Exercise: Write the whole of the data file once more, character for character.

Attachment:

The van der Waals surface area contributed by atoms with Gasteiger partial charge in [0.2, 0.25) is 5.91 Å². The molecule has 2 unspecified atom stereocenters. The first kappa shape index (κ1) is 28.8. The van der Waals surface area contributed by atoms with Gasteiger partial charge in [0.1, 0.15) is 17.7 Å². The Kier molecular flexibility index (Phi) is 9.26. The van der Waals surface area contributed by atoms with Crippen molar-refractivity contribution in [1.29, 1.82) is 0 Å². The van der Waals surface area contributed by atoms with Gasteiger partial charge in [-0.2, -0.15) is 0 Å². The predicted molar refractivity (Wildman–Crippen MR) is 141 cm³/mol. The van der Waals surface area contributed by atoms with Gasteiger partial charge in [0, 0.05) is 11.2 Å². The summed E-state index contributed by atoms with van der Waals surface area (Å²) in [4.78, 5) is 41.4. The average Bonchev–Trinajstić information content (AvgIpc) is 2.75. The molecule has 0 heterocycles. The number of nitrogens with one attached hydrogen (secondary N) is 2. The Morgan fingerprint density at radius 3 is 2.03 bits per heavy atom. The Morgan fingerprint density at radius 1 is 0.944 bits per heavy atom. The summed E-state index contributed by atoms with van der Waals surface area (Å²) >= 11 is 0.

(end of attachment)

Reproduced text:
The van der Waals surface area contributed by atoms with Gasteiger partial charge in [0.2, 0.25) is 5.91 Å². The molecule has 2 unspecified atom stereocenters. The first kappa shape index (κ1) is 28.8. The van der Waals surface area contributed by atoms with Gasteiger partial charge in [0.1, 0.15) is 17.7 Å². The Kier molecular flexibility index (Phi) is 9.26. The van der Waals surface area contributed by atoms with Crippen molar-refractivity contribution in [1.29, 1.82) is 0 Å². The van der Waals surface area contributed by atoms with Gasteiger partial charge in [-0.2, -0.15) is 0 Å². The predicted molar refractivity (Wildman–Crippen MR) is 141 cm³/mol. The van der Waals surface area contributed by atoms with Gasteiger partial charge in [0, 0.05) is 11.2 Å². The summed E-state index contributed by atoms with van der Waals surface area (Å²) in [4.78, 5) is 41.4. The average Bonchev–Trinajstić information content (AvgIpc) is 2.75. The molecule has 0 heterocycles. The number of nitrogens with one attached hydrogen (secondary N) is 2. The Morgan fingerprint density at radius 3 is 2.03 bits per heavy atom. The Morgan fingerprint density at radius 1 is 0.944 bits per heavy atom. The summed E-state index contributed by atoms with van der Waals surface area (Å²) >= 11 is 0.